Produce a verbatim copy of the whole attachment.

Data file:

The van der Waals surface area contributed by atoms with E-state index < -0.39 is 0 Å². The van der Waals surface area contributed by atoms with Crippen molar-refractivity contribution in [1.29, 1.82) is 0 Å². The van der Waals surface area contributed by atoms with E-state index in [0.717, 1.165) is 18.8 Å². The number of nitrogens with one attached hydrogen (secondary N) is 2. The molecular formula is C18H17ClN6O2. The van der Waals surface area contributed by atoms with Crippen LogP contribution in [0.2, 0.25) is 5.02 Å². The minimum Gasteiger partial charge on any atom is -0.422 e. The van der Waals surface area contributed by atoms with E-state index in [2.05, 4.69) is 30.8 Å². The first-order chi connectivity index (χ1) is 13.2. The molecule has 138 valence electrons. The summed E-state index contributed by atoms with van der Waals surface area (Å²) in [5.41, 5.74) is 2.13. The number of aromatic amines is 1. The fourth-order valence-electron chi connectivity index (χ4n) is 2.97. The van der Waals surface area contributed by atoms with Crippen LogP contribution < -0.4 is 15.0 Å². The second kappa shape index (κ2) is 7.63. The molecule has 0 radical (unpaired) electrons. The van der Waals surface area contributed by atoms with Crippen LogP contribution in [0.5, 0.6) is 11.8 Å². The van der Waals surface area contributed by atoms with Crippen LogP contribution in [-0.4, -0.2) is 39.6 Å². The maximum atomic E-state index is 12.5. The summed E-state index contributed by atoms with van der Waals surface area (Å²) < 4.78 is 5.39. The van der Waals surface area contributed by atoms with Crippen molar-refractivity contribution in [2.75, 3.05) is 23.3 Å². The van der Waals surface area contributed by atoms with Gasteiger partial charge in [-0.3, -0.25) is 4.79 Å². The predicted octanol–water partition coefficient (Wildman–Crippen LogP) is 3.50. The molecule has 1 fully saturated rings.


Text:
The van der Waals surface area contributed by atoms with E-state index < -0.39 is 0 Å². The van der Waals surface area contributed by atoms with Crippen molar-refractivity contribution in [1.29, 1.82) is 0 Å². The van der Waals surface area contributed by atoms with E-state index in [0.717, 1.165) is 18.8 Å². The number of nitrogens with one attached hydrogen (secondary N) is 2. The molecular formula is C18H17ClN6O2. The van der Waals surface area contributed by atoms with Crippen LogP contribution in [0.2, 0.25) is 5.02 Å². The minimum Gasteiger partial charge on any atom is -0.422 e. The van der Waals surface area contributed by atoms with E-state index in [2.05, 4.69) is 30.8 Å². The first-order chi connectivity index (χ1) is 13.2. The molecule has 138 valence electrons. The summed E-state index contributed by atoms with van der Waals surface area (Å²) in [5.41, 5.74) is 2.13. The number of aromatic amines is 1. The fourth-order valence-electron chi connectivity index (χ4n) is 2.97. The van der Waals surface area contributed by atoms with Crippen LogP contribution < -0.4 is 15.0 Å². The second kappa shape index (κ2) is 7.63. The molecule has 0 radical (unpaired) electrons. The van der Waals surface area contributed by atoms with Crippen LogP contribution in [0.5, 0.6) is 11.8 Å². The van der Waals surface area contributed by atoms with Crippen LogP contribution in [-0.4, -0.2) is 39.6 Å². The maximum atomic E-state index is 12.5. The summed E-state index contributed by atoms with van der Waals surface area (Å²) < 4.78 is 5.39. The van der Waals surface area contributed by atoms with Crippen molar-refractivity contribution in [2.75, 3.05) is 23.3 Å². The van der Waals surface area contributed by atoms with Gasteiger partial charge in [-0.3, -0.25) is 4.79 Å². The predicted octanol–water partition coefficient (Wildman–Crippen LogP) is 3.50. The molecule has 1 fully saturated rings.